“You presented a terrible resolution, a resolution which does not provide an opportunity for critics of Zionism and critics of the treatment of Palestinians to register a fair vote,” he said. “And you’ve done this by singling out Israel and not providing a proper frame for understanding the crisis in the Middle East and the crisis of opportunity for people in these countries. … It’s just intellectually bankrupt to say that this will be solved by a resolution criticizing Israel.”

Other points of debate included whether the association was equipped to carry out the kind of “monitoring” suggested (one member called it “absurd”), and several others beyond Horowitz asked why Israel was being “singled out” among numerous other countries accused of violating academic freedom.

David Greenberg, associate professor of history at Rutgers University at New Brunswick, said Afghanistan receives more U.S. aid than does Israel and has major educational access problems concerning girls and women. And China, which is regularly accused of academic freedom violations, benefits greatly as a primary U.S. trading partner, he said. Egypt, Venezuela and other countries also have questionable records, he said.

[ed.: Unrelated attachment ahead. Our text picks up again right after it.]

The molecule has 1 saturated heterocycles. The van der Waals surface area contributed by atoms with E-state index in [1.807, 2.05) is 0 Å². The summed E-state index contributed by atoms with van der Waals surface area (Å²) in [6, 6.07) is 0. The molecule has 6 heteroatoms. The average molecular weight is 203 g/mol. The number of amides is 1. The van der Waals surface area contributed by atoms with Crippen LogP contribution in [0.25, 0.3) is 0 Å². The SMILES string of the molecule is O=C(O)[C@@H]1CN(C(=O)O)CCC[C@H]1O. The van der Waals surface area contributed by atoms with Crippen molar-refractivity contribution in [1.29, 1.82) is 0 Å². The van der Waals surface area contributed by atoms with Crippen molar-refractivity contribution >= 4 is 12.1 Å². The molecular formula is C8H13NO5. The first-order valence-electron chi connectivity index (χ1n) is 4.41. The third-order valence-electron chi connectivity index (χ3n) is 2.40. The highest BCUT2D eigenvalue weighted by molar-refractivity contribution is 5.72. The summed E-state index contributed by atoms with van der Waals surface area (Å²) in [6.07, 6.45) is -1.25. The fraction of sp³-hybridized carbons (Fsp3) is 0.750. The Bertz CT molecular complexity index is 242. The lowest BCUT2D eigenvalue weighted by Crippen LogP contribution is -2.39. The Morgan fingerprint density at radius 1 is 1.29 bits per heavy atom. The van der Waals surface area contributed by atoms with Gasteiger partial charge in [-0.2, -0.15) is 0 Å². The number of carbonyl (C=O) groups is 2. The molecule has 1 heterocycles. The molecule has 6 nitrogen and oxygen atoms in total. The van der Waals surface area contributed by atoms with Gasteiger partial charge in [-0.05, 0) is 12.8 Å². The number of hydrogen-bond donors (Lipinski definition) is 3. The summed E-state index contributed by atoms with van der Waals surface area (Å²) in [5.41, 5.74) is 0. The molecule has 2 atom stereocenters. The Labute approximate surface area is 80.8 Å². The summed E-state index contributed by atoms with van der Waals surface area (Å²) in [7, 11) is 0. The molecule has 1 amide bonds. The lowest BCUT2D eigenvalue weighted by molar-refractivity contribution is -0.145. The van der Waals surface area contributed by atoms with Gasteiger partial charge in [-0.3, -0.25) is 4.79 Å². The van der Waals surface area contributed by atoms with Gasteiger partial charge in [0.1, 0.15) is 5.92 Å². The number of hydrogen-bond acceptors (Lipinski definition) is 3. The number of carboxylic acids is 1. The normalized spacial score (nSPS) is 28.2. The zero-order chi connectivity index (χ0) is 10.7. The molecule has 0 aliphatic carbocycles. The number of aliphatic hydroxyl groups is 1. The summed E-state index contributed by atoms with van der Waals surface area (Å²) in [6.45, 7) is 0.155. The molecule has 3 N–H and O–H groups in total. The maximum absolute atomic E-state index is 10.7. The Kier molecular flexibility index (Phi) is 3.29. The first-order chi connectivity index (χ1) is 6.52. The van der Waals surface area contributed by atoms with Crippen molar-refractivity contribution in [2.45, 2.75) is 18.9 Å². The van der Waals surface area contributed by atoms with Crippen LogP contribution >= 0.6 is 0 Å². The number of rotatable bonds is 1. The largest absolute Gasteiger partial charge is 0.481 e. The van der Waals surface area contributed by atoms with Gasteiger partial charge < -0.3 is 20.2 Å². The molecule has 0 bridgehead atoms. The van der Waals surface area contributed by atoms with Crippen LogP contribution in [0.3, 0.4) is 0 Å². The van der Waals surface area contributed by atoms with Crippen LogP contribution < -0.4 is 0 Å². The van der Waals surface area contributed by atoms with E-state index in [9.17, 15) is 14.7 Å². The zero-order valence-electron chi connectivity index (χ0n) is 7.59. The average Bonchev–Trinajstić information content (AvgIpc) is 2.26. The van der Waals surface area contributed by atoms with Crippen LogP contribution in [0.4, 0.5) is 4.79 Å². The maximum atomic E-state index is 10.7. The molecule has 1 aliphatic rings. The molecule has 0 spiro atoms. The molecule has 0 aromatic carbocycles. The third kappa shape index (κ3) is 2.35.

“We should not turn the AHA into a vehicle for a specific Middle East agenda,” Greenberg said.

He and other speakers said they worried that the resolution also would prove divisive within the AHA and tarnish its reputation.